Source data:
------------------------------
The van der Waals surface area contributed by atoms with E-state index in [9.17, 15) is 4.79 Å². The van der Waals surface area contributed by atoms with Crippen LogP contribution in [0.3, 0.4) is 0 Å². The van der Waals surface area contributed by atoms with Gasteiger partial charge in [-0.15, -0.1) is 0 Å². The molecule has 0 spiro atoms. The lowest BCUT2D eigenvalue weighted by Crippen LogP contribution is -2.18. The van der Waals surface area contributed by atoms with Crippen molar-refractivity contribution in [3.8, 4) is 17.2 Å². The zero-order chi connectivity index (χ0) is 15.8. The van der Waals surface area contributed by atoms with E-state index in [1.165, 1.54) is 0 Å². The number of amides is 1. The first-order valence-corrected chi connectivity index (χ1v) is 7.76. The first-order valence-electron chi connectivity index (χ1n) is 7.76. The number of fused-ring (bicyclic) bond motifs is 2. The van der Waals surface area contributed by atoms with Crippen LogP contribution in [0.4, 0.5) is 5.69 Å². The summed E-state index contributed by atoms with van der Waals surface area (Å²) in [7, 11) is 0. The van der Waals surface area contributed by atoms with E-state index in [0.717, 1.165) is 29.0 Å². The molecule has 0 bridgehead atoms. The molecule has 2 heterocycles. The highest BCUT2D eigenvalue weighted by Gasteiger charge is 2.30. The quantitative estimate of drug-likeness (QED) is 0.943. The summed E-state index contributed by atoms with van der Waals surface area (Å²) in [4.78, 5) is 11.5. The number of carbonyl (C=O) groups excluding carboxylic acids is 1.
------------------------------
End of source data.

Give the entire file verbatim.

The van der Waals surface area contributed by atoms with E-state index in [9.17, 15) is 4.79 Å². The van der Waals surface area contributed by atoms with Crippen LogP contribution in [0.3, 0.4) is 0 Å². The van der Waals surface area contributed by atoms with Gasteiger partial charge in [-0.15, -0.1) is 0 Å². The molecule has 0 spiro atoms. The lowest BCUT2D eigenvalue weighted by Crippen LogP contribution is -2.18. The van der Waals surface area contributed by atoms with Crippen molar-refractivity contribution in [3.8, 4) is 17.2 Å². The zero-order chi connectivity index (χ0) is 15.8. The van der Waals surface area contributed by atoms with E-state index in [1.165, 1.54) is 0 Å². The number of amides is 1. The first-order valence-corrected chi connectivity index (χ1v) is 7.76. The first-order valence-electron chi connectivity index (χ1n) is 7.76. The number of fused-ring (bicyclic) bond motifs is 2. The van der Waals surface area contributed by atoms with Crippen LogP contribution in [0.4, 0.5) is 5.69 Å². The summed E-state index contributed by atoms with van der Waals surface area (Å²) in [7, 11) is 0. The van der Waals surface area contributed by atoms with E-state index in [0.717, 1.165) is 29.0 Å². The molecule has 0 bridgehead atoms. The molecule has 2 heterocycles. The highest BCUT2D eigenvalue weighted by Gasteiger charge is 2.30. The quantitative estimate of drug-likeness (QED) is 0.943. The summed E-state index contributed by atoms with van der Waals surface area (Å²) in [4.78, 5) is 11.5. The number of carbonyl (C=O) groups excluding carboxylic acids is 1.